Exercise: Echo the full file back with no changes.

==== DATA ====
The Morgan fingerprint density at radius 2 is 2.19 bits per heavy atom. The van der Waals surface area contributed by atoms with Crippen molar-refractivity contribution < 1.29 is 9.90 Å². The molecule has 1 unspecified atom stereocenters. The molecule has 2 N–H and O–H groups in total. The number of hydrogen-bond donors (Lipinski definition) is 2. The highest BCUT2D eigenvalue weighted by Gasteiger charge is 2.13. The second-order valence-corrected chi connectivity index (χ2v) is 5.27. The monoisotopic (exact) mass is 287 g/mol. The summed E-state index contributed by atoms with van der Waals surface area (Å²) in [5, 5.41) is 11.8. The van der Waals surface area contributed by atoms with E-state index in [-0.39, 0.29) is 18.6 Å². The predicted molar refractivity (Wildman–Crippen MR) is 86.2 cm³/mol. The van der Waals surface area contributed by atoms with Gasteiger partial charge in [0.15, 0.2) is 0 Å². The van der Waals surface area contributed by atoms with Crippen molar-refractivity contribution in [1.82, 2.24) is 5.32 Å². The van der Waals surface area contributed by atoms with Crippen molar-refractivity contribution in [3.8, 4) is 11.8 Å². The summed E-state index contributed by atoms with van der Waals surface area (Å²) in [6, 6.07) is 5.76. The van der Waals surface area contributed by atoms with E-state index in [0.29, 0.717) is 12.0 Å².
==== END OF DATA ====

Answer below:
The Morgan fingerprint density at radius 2 is 2.19 bits per heavy atom. The van der Waals surface area contributed by atoms with Crippen molar-refractivity contribution < 1.29 is 9.90 Å². The molecule has 1 unspecified atom stereocenters. The molecule has 2 N–H and O–H groups in total. The number of hydrogen-bond donors (Lipinski definition) is 2. The highest BCUT2D eigenvalue weighted by Gasteiger charge is 2.13. The second-order valence-corrected chi connectivity index (χ2v) is 5.27. The monoisotopic (exact) mass is 287 g/mol. The summed E-state index contributed by atoms with van der Waals surface area (Å²) in [5, 5.41) is 11.8. The van der Waals surface area contributed by atoms with E-state index in [-0.39, 0.29) is 18.6 Å². The predicted molar refractivity (Wildman–Crippen MR) is 86.2 cm³/mol. The van der Waals surface area contributed by atoms with Gasteiger partial charge in [0.15, 0.2) is 0 Å². The van der Waals surface area contributed by atoms with Crippen molar-refractivity contribution in [1.82, 2.24) is 5.32 Å². The van der Waals surface area contributed by atoms with Crippen molar-refractivity contribution in [3.8, 4) is 11.8 Å². The summed E-state index contributed by atoms with van der Waals surface area (Å²) in [6, 6.07) is 5.76. The van der Waals surface area contributed by atoms with E-state index in [0.29, 0.717) is 12.0 Å².